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TO MR. ADDISON.*

[Occasioned by his Dialogues on Medals.] SEE the wild waste of all-devouring years! How Rome her own sad sepulchre appears, With nodding arches, broken temples, spread! The very tombs now vanish'd like their dead! Imperial wonders rais'd on nations spoil'd, Where mix'd with slaves the groaning martyr toil'd: Huge theatres, that now unpeopled woods, Now drain'd a distant country of her floods; Fanes, which admiring gods with pride survey, Statues of men scarce less alive than they! Some felt the silent stroke of mould'ring age, Some hostile fury, some religious rage; Barbarian blindness, Christian zeal conspire, And Papal piety, and Gothic fire. Perhaps, by its own ruins sav'd from flame, Some bury'd marble half préserves a name;

* This was originally written in the year 1715, when Mr. Addison, not yet Secretary of State, had prepared his book of Medals for the press, but not published till Mr. Tickell's edition of Addison's works in 1720; when the verses on Mr. Craggs, which conclude this poem, were added.

As the third Epistle treated of the extremes of avarice and profusion; and the fourth book upon one particular branch of the latter, namely, the vanity of expence in people of wealth and quality, and was therefore a corollary to the third; so this treats of one circumstance of that variety, as it appears in the common collectors of old coins; and is, therefore a corollary to the fourth.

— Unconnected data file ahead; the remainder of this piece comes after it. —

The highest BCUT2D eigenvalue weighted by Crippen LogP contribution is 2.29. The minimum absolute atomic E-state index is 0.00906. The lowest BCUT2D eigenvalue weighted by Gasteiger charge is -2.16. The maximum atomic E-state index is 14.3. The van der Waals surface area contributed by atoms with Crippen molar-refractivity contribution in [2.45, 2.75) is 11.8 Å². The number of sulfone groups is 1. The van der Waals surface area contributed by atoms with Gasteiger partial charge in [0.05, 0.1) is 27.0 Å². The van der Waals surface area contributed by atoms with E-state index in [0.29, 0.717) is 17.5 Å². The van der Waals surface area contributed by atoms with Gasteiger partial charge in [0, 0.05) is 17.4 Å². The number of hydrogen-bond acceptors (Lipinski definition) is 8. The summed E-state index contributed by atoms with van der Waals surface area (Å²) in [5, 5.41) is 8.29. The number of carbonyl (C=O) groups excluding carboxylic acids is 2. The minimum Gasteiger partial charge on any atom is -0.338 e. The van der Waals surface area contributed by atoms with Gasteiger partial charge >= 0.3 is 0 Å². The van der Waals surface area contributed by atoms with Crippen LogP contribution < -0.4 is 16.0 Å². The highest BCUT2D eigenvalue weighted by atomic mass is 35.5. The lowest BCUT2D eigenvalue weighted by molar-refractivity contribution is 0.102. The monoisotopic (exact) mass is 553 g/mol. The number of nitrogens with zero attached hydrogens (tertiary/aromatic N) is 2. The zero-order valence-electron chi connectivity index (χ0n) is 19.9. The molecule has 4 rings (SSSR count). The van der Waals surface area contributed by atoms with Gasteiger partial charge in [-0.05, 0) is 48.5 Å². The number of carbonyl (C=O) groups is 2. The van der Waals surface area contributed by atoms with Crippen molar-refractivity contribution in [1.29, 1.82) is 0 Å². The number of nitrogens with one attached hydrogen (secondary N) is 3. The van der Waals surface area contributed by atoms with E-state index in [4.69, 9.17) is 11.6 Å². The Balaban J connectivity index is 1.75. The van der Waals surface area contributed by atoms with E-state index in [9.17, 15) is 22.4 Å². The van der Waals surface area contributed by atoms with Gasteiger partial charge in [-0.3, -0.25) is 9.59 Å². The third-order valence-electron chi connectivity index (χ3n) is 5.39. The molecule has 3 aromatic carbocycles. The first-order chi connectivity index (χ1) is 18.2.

That name the learn'd with fierce disputes pursue, And give to Titus old Vespasian's due.

Ambition sigh'd; she found it vain to trust
The faithless column and the crumbling bust;
Huge moles, whose shadow stretch'd from shore
to shore,

Their ruins perish'd, and their place no more:
Convinc'd, she now contracts her vast design,
And all her triumphs shrink into a Coin.
A narrow orb each crowded conquest keeps,
Beneath her palm here sad Judea weeps.
Now scantier limits the proud arch confine,
And scarce are seen the prostrate Nile, or Rhine;
A small Euphrates through the piece is roll'd,
And little Eagles wave their wings in gold.

The Medal, faithful to its charge of fame,
Through climes and ages bears each form and name:
In one short view subjected to our eye,
Gods, emp'rors, heroes, sages, beauties, lie.
With sharpen'd sight pale Antiquaries pore,
Th' inscription value, but the rust adore.
This the blue varnish, that the green endears,
The sacred rust of twice ten hundred years!
To gain Pescennius one employs his schemes,
One grasps a Cecrops in extatic dreams

Poor Vadius long with learned spleen devour'd
Can taste no pleasure since his shield was scour'd;
And Curio, restless by the fair-one's side,
Sighs for an Otho, and neglects his bride.

Theirs is the vanity, the learning thine: Touch'd by thy hand again Rome's glories shine; Her gods and godlike heroes rise to view And all her faded garlands bloom anew. Nor blush these studies thy regard engage; These pleas'd the fathers' of poetic rage; The verse and sculpture bore an equal part, And art reflected images to art.